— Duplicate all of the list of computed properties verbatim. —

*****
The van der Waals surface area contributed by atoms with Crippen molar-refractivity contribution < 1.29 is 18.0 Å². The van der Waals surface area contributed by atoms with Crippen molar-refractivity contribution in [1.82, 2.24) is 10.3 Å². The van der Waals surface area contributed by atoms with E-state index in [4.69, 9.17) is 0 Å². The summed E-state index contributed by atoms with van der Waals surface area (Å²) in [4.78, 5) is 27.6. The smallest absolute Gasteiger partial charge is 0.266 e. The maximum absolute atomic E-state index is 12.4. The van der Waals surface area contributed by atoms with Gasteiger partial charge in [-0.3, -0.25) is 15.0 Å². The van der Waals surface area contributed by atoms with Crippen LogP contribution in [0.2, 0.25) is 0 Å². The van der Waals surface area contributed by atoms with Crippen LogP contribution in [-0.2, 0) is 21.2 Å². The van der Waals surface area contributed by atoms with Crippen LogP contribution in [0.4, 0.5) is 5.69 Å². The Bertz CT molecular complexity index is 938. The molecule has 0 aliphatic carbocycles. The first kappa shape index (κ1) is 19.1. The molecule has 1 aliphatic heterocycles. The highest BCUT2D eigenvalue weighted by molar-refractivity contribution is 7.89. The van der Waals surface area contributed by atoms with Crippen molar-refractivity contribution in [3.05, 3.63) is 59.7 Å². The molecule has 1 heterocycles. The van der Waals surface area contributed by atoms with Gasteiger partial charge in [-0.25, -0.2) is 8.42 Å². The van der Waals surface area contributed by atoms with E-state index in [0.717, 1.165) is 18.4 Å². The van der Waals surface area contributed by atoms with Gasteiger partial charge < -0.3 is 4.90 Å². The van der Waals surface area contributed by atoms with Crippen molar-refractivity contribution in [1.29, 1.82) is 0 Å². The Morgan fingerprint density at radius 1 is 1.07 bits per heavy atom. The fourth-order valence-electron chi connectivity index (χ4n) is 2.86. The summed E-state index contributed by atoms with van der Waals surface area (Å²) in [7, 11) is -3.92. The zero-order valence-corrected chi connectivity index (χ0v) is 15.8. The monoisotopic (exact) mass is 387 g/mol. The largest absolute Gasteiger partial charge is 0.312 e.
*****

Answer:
The van der Waals surface area contributed by atoms with Crippen molar-refractivity contribution < 1.29 is 18.0 Å². The van der Waals surface area contributed by atoms with Crippen molar-refractivity contribution in [1.82, 2.24) is 10.3 Å². The van der Waals surface area contributed by atoms with E-state index in [4.69, 9.17) is 0 Å². The summed E-state index contributed by atoms with van der Waals surface area (Å²) in [4.78, 5) is 27.6. The smallest absolute Gasteiger partial charge is 0.266 e. The maximum absolute atomic E-state index is 12.4. The van der Waals surface area contributed by atoms with Gasteiger partial charge in [-0.3, -0.25) is 15.0 Å². The van der Waals surface area contributed by atoms with Crippen LogP contribution in [0.2, 0.25) is 0 Å². The van der Waals surface area contributed by atoms with Crippen LogP contribution in [-0.2, 0) is 21.2 Å². The van der Waals surface area contributed by atoms with Crippen LogP contribution in [0.4, 0.5) is 5.69 Å². The Bertz CT molecular complexity index is 938. The molecule has 0 aliphatic carbocycles. The first kappa shape index (κ1) is 19.1. The molecule has 1 aliphatic heterocycles. The highest BCUT2D eigenvalue weighted by molar-refractivity contribution is 7.89. The van der Waals surface area contributed by atoms with Crippen molar-refractivity contribution in [3.05, 3.63) is 59.7 Å². The molecule has 1 heterocycles. The van der Waals surface area contributed by atoms with Gasteiger partial charge in [-0.25, -0.2) is 8.42 Å². The van der Waals surface area contributed by atoms with E-state index in [0.717, 1.165) is 18.4 Å². The van der Waals surface area contributed by atoms with Gasteiger partial charge < -0.3 is 4.90 Å². The van der Waals surface area contributed by atoms with Crippen molar-refractivity contribution in [1.29, 1.82) is 0 Å². The Morgan fingerprint density at radius 1 is 1.07 bits per heavy atom. The fourth-order valence-electron chi connectivity index (χ4n) is 2.86. The summed E-state index contributed by atoms with van der Waals surface area (Å²) in [7, 11) is -3.92. The zero-order valence-corrected chi connectivity index (χ0v) is 15.8. The monoisotopic (exact) mass is 387 g/mol. The largest absolute Gasteiger partial charge is 0.312 e.